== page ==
“There’s a snake in my boot,”
-Woody, Toy Story
“Enough is enough! I have had it with these monkey-fighting snakes on this Monday through Friday plane!”
-Samuel L. Jackson in Snakes on a Plane (TV edit)
Just a few innocent weeks ago, I wrote about the dangers and/or annoyances that come with country living. Scorpions in the house, spiders lurking in drawer corners, ants in the windowsill – I was really cheesed off at these ever-present critters … and I told it to the Internet world. It was the blogging equivalent of not knocking on wood.
Saturday, in a series of Lemony Snicket-like events, Manny was bitten by a copperhead snake. It was if, upon reading my post, in annoyance, Mother Nature said “You have no idea of what I’m capable of,” and struck down her venomous fist of fury.
It all started with the rain. After record droughts in Kansas for most of the summer, we finally began getting some serious moisture. Inches and inches of it. Although humid, the ground was soaked and I leaped with each drop. Rain dancing for celebration, my polka dot galoshes even made a long awaited appearance. They were just as excited as I was.
Later that night, Manny was searching for light-able logs to fuel our bonfire. To remedy wet wood, he stuck his hand into the dry darkness to find unsoaked material, which also happened to be a copperhead snake’s lair. Pure chance and butthole-ish luck, it one-fanged him. Quick and painful, the brief blow was enough to cause intense pain, swelling, and a going-on three-day hospital visit — which is the abbreviated version. No offense, I’ve just told the story 142 times in the past 55 hours.
Not that I had a pre-planned scenario of how a venom bite would play out, but the real-life event was nothing like I’d expected. Unlike Kaa from the Jungle Book, no hypnotization was used to lure the copperhead’s prey. The snake didn’t play soothing music, lure his victim to sleep, or act as the world’s most impressive contortionist. Nor did he have a lisp. Instead he was in hiding, only injecting with a needle-like fang after his home was threatened – a real anti-climactic version of what Disney had prepared me for.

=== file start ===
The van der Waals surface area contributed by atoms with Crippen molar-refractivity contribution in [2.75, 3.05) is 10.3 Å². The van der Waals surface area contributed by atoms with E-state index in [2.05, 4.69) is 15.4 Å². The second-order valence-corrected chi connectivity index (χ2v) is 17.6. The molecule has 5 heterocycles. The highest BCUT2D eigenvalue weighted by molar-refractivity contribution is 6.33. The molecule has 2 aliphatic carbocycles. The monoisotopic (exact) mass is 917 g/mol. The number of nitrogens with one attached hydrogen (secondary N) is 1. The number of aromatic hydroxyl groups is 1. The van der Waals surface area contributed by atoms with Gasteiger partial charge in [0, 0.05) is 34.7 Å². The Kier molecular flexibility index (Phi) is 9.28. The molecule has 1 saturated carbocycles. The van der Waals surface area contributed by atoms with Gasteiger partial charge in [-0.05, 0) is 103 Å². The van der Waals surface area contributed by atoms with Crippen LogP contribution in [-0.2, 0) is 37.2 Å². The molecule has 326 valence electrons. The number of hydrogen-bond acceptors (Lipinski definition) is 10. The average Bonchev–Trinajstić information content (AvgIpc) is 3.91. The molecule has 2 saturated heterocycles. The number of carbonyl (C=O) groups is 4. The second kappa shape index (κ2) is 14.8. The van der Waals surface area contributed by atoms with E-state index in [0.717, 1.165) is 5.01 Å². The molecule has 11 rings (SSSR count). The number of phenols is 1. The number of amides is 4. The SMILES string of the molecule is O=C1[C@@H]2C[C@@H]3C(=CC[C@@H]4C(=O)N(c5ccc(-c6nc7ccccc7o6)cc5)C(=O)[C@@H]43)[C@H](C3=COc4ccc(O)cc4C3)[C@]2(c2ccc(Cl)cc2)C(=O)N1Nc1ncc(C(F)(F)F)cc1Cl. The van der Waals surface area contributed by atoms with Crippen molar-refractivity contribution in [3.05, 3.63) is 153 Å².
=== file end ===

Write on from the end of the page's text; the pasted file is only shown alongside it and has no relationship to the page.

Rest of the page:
As for the antivenom, it too was a shocker. No nurses ran in the ER toting along a giant needle before thrusting it into his heart … or at the very least, the site of the bite. It was just a boring old IV bag, like it was oddly colored saline, which was administered slowly and with care. It’s as though watching cartoons did nothing to prepare me for life.
Professionally, he must have given tens of talks on the dangers of snakes, and handled them, venomous* and regular, with skill and confidence. Yet this lone snake caught him off guard.
As Phoebe Buffay once said, “Given my lifelong search for irony you can imagine how happy I am.”
The only comforting fact is that Manny and his wildlife-trained friends were able to identify the reptile, and knew proper protocol for dealing with the bite.
Should the event ever happen again (this time I knocked) now I too will know the steps to take. Previously, I tried not to get involved with much of the wildlife. They lived their lives and I lived mine, but never in unison. As a peace offering, however, unless they posed a serious threat, I let them live, usually calling on Manny to whisk them to the freedom of outdoors.
This snake won’t be so lucky.
*Venom has to travel through the blood stream to be effective, while poison affects the skin. In theory, one could drink venom and see no effects, assuming they had no internal cuts or sores. (Don’t try this.)